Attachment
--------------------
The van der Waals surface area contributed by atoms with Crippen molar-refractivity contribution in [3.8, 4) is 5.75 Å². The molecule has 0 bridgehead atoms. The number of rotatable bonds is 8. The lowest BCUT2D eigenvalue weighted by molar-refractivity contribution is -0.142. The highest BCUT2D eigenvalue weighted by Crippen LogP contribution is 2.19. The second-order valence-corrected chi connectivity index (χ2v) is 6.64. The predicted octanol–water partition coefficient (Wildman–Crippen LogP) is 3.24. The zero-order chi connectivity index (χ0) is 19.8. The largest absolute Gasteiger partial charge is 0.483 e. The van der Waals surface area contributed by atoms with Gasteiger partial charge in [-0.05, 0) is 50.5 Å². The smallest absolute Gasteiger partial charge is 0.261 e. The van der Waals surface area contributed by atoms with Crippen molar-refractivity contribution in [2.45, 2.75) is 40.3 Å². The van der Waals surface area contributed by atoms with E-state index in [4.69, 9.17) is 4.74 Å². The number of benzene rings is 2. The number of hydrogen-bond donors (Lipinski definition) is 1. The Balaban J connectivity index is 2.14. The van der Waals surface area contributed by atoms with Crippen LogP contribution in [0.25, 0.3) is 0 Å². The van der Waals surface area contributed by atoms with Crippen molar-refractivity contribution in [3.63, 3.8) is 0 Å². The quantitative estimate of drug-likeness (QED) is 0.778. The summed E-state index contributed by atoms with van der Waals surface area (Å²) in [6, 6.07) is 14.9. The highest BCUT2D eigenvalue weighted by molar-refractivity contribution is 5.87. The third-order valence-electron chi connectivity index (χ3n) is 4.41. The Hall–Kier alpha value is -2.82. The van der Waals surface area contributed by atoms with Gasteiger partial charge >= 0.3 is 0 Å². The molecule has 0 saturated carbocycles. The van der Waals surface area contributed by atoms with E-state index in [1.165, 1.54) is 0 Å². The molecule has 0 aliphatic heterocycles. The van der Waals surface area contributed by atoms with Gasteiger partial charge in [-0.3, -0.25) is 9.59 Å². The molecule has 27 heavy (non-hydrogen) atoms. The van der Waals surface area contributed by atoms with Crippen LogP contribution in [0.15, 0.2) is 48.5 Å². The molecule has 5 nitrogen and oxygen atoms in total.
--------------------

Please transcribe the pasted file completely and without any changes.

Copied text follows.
The van der Waals surface area contributed by atoms with Crippen molar-refractivity contribution in [3.8, 4) is 5.75 Å². The molecule has 0 bridgehead atoms. The number of rotatable bonds is 8. The lowest BCUT2D eigenvalue weighted by molar-refractivity contribution is -0.142. The highest BCUT2D eigenvalue weighted by Crippen LogP contribution is 2.19. The second-order valence-corrected chi connectivity index (χ2v) is 6.64. The predicted octanol–water partition coefficient (Wildman–Crippen LogP) is 3.24. The zero-order chi connectivity index (χ0) is 19.8. The largest absolute Gasteiger partial charge is 0.483 e. The van der Waals surface area contributed by atoms with Gasteiger partial charge in [-0.05, 0) is 50.5 Å². The smallest absolute Gasteiger partial charge is 0.261 e. The van der Waals surface area contributed by atoms with Crippen molar-refractivity contribution in [2.45, 2.75) is 40.3 Å². The van der Waals surface area contributed by atoms with E-state index in [4.69, 9.17) is 4.74 Å². The number of benzene rings is 2. The number of hydrogen-bond donors (Lipinski definition) is 1. The Balaban J connectivity index is 2.14. The van der Waals surface area contributed by atoms with Crippen LogP contribution in [0.25, 0.3) is 0 Å². The van der Waals surface area contributed by atoms with Crippen molar-refractivity contribution in [3.63, 3.8) is 0 Å². The quantitative estimate of drug-likeness (QED) is 0.778. The summed E-state index contributed by atoms with van der Waals surface area (Å²) in [6, 6.07) is 14.9. The highest BCUT2D eigenvalue weighted by molar-refractivity contribution is 5.87. The third-order valence-electron chi connectivity index (χ3n) is 4.41. The Hall–Kier alpha value is -2.82. The van der Waals surface area contributed by atoms with Gasteiger partial charge >= 0.3 is 0 Å². The molecule has 0 saturated carbocycles. The van der Waals surface area contributed by atoms with E-state index in [1.165, 1.54) is 0 Å². The molecule has 0 aliphatic heterocycles. The van der Waals surface area contributed by atoms with Gasteiger partial charge in [-0.3, -0.25) is 9.59 Å². The molecule has 27 heavy (non-hydrogen) atoms. The van der Waals surface area contributed by atoms with Crippen LogP contribution in [0.15, 0.2) is 48.5 Å². The molecule has 5 nitrogen and oxygen atoms in total.